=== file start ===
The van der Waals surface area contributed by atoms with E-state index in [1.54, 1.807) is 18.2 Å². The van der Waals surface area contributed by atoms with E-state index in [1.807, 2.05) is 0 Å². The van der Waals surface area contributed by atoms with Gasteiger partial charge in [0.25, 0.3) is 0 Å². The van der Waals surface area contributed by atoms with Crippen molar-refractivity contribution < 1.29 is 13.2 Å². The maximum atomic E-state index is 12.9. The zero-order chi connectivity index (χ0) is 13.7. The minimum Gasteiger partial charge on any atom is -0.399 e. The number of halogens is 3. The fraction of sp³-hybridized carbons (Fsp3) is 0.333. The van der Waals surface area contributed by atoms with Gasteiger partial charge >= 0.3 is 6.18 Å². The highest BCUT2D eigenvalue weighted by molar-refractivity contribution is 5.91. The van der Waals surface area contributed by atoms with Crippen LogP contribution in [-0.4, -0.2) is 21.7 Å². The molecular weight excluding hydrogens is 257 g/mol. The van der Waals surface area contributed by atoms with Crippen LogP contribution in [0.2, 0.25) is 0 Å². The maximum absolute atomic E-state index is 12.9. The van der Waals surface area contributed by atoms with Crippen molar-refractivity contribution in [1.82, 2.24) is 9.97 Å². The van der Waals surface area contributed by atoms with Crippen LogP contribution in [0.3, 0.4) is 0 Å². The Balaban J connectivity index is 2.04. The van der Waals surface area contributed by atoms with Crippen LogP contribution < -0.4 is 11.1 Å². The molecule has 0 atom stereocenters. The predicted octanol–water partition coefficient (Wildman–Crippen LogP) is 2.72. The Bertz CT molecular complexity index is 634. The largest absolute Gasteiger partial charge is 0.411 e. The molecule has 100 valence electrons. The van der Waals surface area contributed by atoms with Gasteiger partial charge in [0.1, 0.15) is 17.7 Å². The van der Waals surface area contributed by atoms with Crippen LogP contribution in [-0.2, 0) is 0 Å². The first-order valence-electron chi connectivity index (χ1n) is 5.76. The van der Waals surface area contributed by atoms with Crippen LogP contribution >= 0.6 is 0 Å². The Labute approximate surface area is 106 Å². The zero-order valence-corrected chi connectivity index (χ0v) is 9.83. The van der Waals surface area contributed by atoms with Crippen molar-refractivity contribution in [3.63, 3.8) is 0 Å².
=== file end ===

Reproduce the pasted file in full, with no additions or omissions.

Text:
The van der Waals surface area contributed by atoms with E-state index in [1.54, 1.807) is 18.2 Å². The van der Waals surface area contributed by atoms with E-state index in [1.807, 2.05) is 0 Å². The van der Waals surface area contributed by atoms with Gasteiger partial charge in [0.25, 0.3) is 0 Å². The van der Waals surface area contributed by atoms with Crippen molar-refractivity contribution < 1.29 is 13.2 Å². The maximum atomic E-state index is 12.9. The zero-order chi connectivity index (χ0) is 13.7. The minimum Gasteiger partial charge on any atom is -0.399 e. The number of halogens is 3. The fraction of sp³-hybridized carbons (Fsp3) is 0.333. The van der Waals surface area contributed by atoms with Gasteiger partial charge >= 0.3 is 6.18 Å². The highest BCUT2D eigenvalue weighted by molar-refractivity contribution is 5.91. The van der Waals surface area contributed by atoms with Crippen LogP contribution in [-0.4, -0.2) is 21.7 Å². The molecular weight excluding hydrogens is 257 g/mol. The van der Waals surface area contributed by atoms with Crippen LogP contribution in [0.2, 0.25) is 0 Å². The maximum absolute atomic E-state index is 12.9. The van der Waals surface area contributed by atoms with Crippen molar-refractivity contribution in [1.82, 2.24) is 9.97 Å². The van der Waals surface area contributed by atoms with Crippen LogP contribution in [0.3, 0.4) is 0 Å². The Balaban J connectivity index is 2.04. The van der Waals surface area contributed by atoms with Crippen LogP contribution < -0.4 is 11.1 Å². The molecule has 0 atom stereocenters. The predicted octanol–water partition coefficient (Wildman–Crippen LogP) is 2.72. The Bertz CT molecular complexity index is 634. The largest absolute Gasteiger partial charge is 0.411 e. The molecule has 100 valence electrons. The van der Waals surface area contributed by atoms with Gasteiger partial charge in [0.1, 0.15) is 17.7 Å². The van der Waals surface area contributed by atoms with Crippen LogP contribution in [-0.2, 0) is 0 Å². The first-order valence-electron chi connectivity index (χ1n) is 5.76. The van der Waals surface area contributed by atoms with Crippen LogP contribution >= 0.6 is 0 Å². The Labute approximate surface area is 106 Å². The zero-order valence-corrected chi connectivity index (χ0v) is 9.83. The van der Waals surface area contributed by atoms with Crippen molar-refractivity contribution in [3.63, 3.8) is 0 Å².